DALLAS - Texas House Speaker Joe Straus called on lawmakers Monday to stop the practice of diverting dedicated funds to balance the state's biannual budget.

The San Antonio Republican said the 2011 Legislature put $4.9 billion of the $7.1 billion of revenue into the general fund that should have gone into dedicated funds so Comptroller Susan Combs could certify the fiscal 2012-2013 budget as balanced.

"We should make our budget more transparent by spending these fees for their intended purposes, or not collecting them at all, instead of using them for certification," he said

The revenue is generated by an assortment of fees and penalties established by the Legislature to support specific programs.

The revenue transferred through a practice known as "funds consolidation" is not appropriated or spent, Straus said, but remains as "general revenue-dedicated accounts."

"The state collects millions of dollars each year through surcharges to repeat traffic offenders and drunk drivers," Straus told a House Appropriations subcommittee. "That money is supposed to go for hospital trauma care, but much of it sits unspent so that it can be counted for budget certification."

Lawmakers allocated $2.2 billion of the expected dedicated revenues to the intended purposes in the current budget.

The Legislature deferred a $2 billion payment due in the current biennial budget into the next two-year budget cycle, he said, which should be resolved as soon as possible.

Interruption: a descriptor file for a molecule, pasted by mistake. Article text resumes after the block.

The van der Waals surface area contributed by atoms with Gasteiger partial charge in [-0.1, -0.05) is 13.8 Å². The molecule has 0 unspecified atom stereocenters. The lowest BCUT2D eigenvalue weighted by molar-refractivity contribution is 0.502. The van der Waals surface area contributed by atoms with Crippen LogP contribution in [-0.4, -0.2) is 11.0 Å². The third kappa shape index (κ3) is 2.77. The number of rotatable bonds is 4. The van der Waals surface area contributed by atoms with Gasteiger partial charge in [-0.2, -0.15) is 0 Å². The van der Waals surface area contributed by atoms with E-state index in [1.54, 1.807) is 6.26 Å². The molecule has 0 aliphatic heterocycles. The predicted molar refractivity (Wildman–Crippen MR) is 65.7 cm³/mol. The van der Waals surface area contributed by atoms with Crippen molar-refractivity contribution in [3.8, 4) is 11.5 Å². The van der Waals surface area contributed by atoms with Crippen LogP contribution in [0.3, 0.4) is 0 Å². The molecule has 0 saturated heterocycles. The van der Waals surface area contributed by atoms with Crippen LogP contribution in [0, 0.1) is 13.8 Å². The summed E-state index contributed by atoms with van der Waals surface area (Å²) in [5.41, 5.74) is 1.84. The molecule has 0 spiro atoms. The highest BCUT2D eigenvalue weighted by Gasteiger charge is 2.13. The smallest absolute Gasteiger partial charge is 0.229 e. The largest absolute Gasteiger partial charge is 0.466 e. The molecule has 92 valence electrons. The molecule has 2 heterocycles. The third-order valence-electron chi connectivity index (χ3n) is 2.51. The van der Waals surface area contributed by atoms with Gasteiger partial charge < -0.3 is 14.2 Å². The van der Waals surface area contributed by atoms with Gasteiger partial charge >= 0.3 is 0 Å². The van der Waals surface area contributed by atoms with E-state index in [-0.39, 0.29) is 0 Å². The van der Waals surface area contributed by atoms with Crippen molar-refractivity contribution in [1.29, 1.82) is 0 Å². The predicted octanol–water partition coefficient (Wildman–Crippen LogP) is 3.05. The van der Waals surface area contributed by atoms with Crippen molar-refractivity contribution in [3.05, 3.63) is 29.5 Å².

Straus said the 2011 Legislature also underfunded public education by $4 billion and funded the Medicaid program for 18 months rather than 24 months to save $5 billion.

"I'm not saying today that we need to cut $5 billion to straighten this out," he said. "What I am saying is that we should be honest in our budgeting."

He asked the committee to develop a timeframe for eliminating funds consolidation.

"This move toward greater transparency will require discipline and tough choices, but I am confident that the House is up to the challenge," Straus said. "In the end, Texans will have a budget that is fairer, simpler and more straightforward."

Rep. John Otto, R-Dayton, said it would take time to eliminate a budgetary maneuver that has been going on for at least two decades.

"We need to put a lid on it," said Otto, vice chairman of the House Ways and Means Committee. "It's only going to grow.

"We didn't get here overnight and we're not going to fix it overnight."

Gov. Rick Perry in April called for the Legislature to end funds consolidation but said he would leave it to lawmakers to determine how soon that could be accomplished.

State Sen. Kirk Watson, D-Austin, praised Straus's comments. Watson has proposed a number of budget reforms.

"We need to start working on these reforms right now, especially given the budget uncertainties we know we will face next year," Watson said.

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